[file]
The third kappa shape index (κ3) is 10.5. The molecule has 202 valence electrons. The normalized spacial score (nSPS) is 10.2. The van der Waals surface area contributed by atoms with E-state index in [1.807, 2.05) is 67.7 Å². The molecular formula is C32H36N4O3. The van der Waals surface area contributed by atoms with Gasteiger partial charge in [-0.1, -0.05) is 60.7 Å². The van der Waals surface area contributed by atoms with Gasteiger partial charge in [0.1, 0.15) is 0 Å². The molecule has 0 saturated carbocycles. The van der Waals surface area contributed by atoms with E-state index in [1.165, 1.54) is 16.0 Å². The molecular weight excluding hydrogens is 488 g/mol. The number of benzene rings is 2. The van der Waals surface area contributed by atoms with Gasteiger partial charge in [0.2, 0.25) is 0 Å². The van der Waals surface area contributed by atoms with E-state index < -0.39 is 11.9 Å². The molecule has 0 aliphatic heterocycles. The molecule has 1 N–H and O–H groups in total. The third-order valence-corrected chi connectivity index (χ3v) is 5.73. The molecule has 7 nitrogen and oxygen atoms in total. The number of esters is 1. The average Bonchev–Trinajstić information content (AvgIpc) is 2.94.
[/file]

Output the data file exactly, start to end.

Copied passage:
The third kappa shape index (κ3) is 10.5. The molecule has 202 valence electrons. The normalized spacial score (nSPS) is 10.2. The van der Waals surface area contributed by atoms with E-state index in [1.807, 2.05) is 67.7 Å². The molecular formula is C32H36N4O3. The van der Waals surface area contributed by atoms with Gasteiger partial charge in [-0.1, -0.05) is 60.7 Å². The van der Waals surface area contributed by atoms with Gasteiger partial charge in [0.1, 0.15) is 0 Å². The molecule has 0 saturated carbocycles. The van der Waals surface area contributed by atoms with E-state index in [1.165, 1.54) is 16.0 Å². The molecular weight excluding hydrogens is 488 g/mol. The number of benzene rings is 2. The van der Waals surface area contributed by atoms with Gasteiger partial charge in [0.2, 0.25) is 0 Å². The van der Waals surface area contributed by atoms with E-state index < -0.39 is 11.9 Å². The molecule has 0 aliphatic heterocycles. The molecule has 1 N–H and O–H groups in total. The third-order valence-corrected chi connectivity index (χ3v) is 5.73. The molecule has 7 nitrogen and oxygen atoms in total. The number of esters is 1. The average Bonchev–Trinajstić information content (AvgIpc) is 2.94.